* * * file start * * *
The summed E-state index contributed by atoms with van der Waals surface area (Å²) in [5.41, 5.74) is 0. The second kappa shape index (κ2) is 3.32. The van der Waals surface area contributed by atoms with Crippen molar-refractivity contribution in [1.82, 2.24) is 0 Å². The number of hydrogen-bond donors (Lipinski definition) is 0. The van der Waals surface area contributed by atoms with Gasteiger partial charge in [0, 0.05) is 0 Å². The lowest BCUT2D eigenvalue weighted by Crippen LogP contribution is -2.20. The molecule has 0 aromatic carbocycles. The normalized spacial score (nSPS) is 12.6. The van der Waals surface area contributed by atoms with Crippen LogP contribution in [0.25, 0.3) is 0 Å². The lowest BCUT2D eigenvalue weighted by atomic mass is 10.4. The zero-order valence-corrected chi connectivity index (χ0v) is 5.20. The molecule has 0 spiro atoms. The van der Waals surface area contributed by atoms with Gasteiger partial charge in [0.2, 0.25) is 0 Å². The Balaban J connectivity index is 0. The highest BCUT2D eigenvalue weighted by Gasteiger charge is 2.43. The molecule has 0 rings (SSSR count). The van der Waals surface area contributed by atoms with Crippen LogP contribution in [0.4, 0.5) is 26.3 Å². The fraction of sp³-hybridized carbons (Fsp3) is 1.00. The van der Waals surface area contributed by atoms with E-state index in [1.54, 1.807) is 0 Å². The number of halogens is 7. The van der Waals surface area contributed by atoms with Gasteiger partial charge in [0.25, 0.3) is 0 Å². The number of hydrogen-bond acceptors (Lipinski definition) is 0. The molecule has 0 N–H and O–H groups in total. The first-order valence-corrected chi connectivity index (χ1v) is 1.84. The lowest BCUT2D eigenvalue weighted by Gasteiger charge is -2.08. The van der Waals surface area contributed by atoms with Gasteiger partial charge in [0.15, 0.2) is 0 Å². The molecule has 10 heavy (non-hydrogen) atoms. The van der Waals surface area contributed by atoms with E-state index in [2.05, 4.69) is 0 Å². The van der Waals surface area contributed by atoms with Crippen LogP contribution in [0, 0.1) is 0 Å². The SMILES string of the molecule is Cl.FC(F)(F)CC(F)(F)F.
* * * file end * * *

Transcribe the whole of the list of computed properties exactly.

The summed E-state index contributed by atoms with van der Waals surface area (Å²) in [5.41, 5.74) is 0. The second kappa shape index (κ2) is 3.32. The van der Waals surface area contributed by atoms with Crippen molar-refractivity contribution in [1.82, 2.24) is 0 Å². The number of hydrogen-bond donors (Lipinski definition) is 0. The van der Waals surface area contributed by atoms with Gasteiger partial charge in [0, 0.05) is 0 Å². The lowest BCUT2D eigenvalue weighted by Crippen LogP contribution is -2.20. The molecule has 0 aromatic carbocycles. The normalized spacial score (nSPS) is 12.6. The van der Waals surface area contributed by atoms with Crippen LogP contribution in [0.25, 0.3) is 0 Å². The lowest BCUT2D eigenvalue weighted by atomic mass is 10.4. The zero-order valence-corrected chi connectivity index (χ0v) is 5.20. The molecule has 0 spiro atoms. The van der Waals surface area contributed by atoms with Gasteiger partial charge in [0.2, 0.25) is 0 Å². The Balaban J connectivity index is 0. The highest BCUT2D eigenvalue weighted by Gasteiger charge is 2.43. The molecule has 0 rings (SSSR count). The van der Waals surface area contributed by atoms with Crippen LogP contribution in [0.4, 0.5) is 26.3 Å². The fraction of sp³-hybridized carbons (Fsp3) is 1.00. The van der Waals surface area contributed by atoms with E-state index in [1.54, 1.807) is 0 Å². The number of halogens is 7. The van der Waals surface area contributed by atoms with Gasteiger partial charge in [0.25, 0.3) is 0 Å². The number of hydrogen-bond acceptors (Lipinski definition) is 0. The molecule has 0 N–H and O–H groups in total. The first-order valence-corrected chi connectivity index (χ1v) is 1.84. The lowest BCUT2D eigenvalue weighted by Gasteiger charge is -2.08. The van der Waals surface area contributed by atoms with Gasteiger partial charge in [0.15, 0.2) is 0 Å². The molecule has 10 heavy (non-hydrogen) atoms. The van der Waals surface area contributed by atoms with E-state index in [2.05, 4.69) is 0 Å². The van der Waals surface area contributed by atoms with Crippen LogP contribution in [0, 0.1) is 0 Å². The SMILES string of the molecule is Cl.FC(F)(F)CC(F)(F)F.